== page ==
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Remembering my childhood, I used to have many crickets and their best diet was purslane. I was curious and once I have tried, the taste was not bad, crunchy, and juicy. Purslane as vegetable has a unique taste; it is slightly sour, salty, and has an herb smell. My personal experience with the taste of purslane from childhood until now, brings me to the taste of my own tears and sweats; it seems familiar and healthy for us.

Once William Cobbett, a farmer and journalist in his book The English Gardener mentioned about purslane that it was “eaten by Frenchmen and pigs when they can get nothing else”. The scientific name of Purslane or pursley is Portulaca oleracea. It belongs to the family annual succulent flowering plant Portulacaceae. The meaning of oleracea is real vegetable or herbal. The leaves, stems, yellow flower buds and seed of purslane are all edible. Purslane is used in culinary and medicine.

Purslane is widely used as salad in some countries in Mediterranean (Spanish verdolaga salad), Northern Africa (in Egypt as cooked vegetable), Southern Europe (Greek andrakla salad), South East Asia (Indonesian krokot salad). Scientists suggested that the plant was already eaten by native Americans, who spread its seeds. Aboriginal Australians use the purslane seeds to make seedcakes.

The nutritional facts of raw purslane vegetable are about 3% carbohydrate, 2% protein, and 0.5% fat. It is good for diet. In a 100gram reference amount, raw purslane supplies 20 calories. Purslane is rich amount of the daily value (DV) of vitamin A 1320 IU, vitamin B complex up to 25%, vitamin C 25%, vitamin E 81% and moderate content of several dietary minerals calcium 7%, iron 15%, magnesium 19%, manganese 14%, phosphorus 6%, potassium 11%, zinc 2% DV respectively.

The water content of purslane is about 93%. Recently, it is reported that purslane is the richest vegetable source of alpha-linolenic acids, an essential omega-3 fatty acid. Purslane is also a natural source of melatonin as an insomnia or sleeping disorder treatment. It is found to have seven times higher the beta-carotene or orange-red pigment of carrots.

Purslane can also be used as purgative or laxative, cardiac tonic, emollient, muscle relaxant, anti-inflammatory, and diuretic treatment that makes it important in herbal medicine. Purslane has also been used in the treatment of osteoporosis and psoriasis. Please consult with your medical doctor if you would like to use purslane in salad plate and natural medication because it contains oxalates. Oxalates is natural compound also found in spinach, chard, beet greens and rhubarb may cause problem for people susceptible to kidney stones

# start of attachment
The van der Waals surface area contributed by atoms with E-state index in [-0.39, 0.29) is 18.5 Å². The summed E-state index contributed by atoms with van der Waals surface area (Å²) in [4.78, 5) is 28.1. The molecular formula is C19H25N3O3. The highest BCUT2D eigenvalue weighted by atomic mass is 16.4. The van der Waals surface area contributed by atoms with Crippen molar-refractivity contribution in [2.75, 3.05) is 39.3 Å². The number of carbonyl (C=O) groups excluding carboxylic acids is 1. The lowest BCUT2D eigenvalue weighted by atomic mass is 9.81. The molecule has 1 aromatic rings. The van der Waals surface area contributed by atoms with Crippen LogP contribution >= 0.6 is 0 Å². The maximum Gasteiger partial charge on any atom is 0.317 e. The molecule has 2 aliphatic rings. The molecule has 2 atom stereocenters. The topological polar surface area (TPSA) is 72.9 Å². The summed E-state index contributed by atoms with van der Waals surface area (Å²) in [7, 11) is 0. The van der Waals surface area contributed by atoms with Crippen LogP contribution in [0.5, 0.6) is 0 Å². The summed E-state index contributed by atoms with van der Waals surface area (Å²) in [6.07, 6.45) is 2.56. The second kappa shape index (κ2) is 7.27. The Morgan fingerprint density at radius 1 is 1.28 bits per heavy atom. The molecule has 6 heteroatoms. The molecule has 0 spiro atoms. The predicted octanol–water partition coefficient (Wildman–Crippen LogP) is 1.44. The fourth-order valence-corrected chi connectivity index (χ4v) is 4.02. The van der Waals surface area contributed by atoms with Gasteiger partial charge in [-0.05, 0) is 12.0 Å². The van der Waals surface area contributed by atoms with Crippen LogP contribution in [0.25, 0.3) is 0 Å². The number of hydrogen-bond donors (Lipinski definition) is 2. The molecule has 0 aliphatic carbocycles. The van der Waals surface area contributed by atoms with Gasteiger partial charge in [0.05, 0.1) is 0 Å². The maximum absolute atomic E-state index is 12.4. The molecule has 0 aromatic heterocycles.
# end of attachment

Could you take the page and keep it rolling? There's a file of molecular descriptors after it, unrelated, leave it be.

Potulaca oleracea or purslane is one of very few plants able to utilize both CAM and C4 photosynthesis pathways. CAM (crassulacean acid metabolism) is a carbon fixation pathway that evolved in some plants as an adaptation to arid conditions. Basically, stomata or pores in the leaves remain shut during the day to reduce evapotranspiration, but open at night to collect carbon dioxide during photosynthesis. Usually most plant require the stomata to be open during daytime and shut at night on C4 (four-carbon molecule) carbon fixation photosynthesis pathway.

As purslane has 2 pathways in photosynthesis, the plant can be used as a companion plant. Companion planting in gardening and agriculture is the planting of different crops in proximity for any of a number of different reasons for example pest control, pollination, providing habitat for beneficial insects, maximizing use of space, and to otherwise increase crop productivity. Companion planting is used by farmers and gardeners in both industrialized and developing countries since many centuries ago.

As a companion plant, purslane provides ground cover to create a humid microclimate for nearby plants and stabilizing ground moisture. Purslane deep roots bring up moisture and nutrients that those plants can use, and some including corn, will follow purslane roots down through harder soil that they cannot penetrate on their own. The role of purslane in this case as a companion plant is similar as pioneer species plant.

Purslane seed needs light to germinate so they must stay on the surface of the soil. If you are using purslane cuttings, lay the stems on the ground where you plan on growing purslane. Water it and they should produce roots in the soil within a few days.

The photo above was taken in Autumn. Purslane can be matched with aloe plants. Please contact us at www.burnabyredwigglers.com if you need purslane and aloe plants that grow well with the application of worm castings.

-Bintoro Gunadi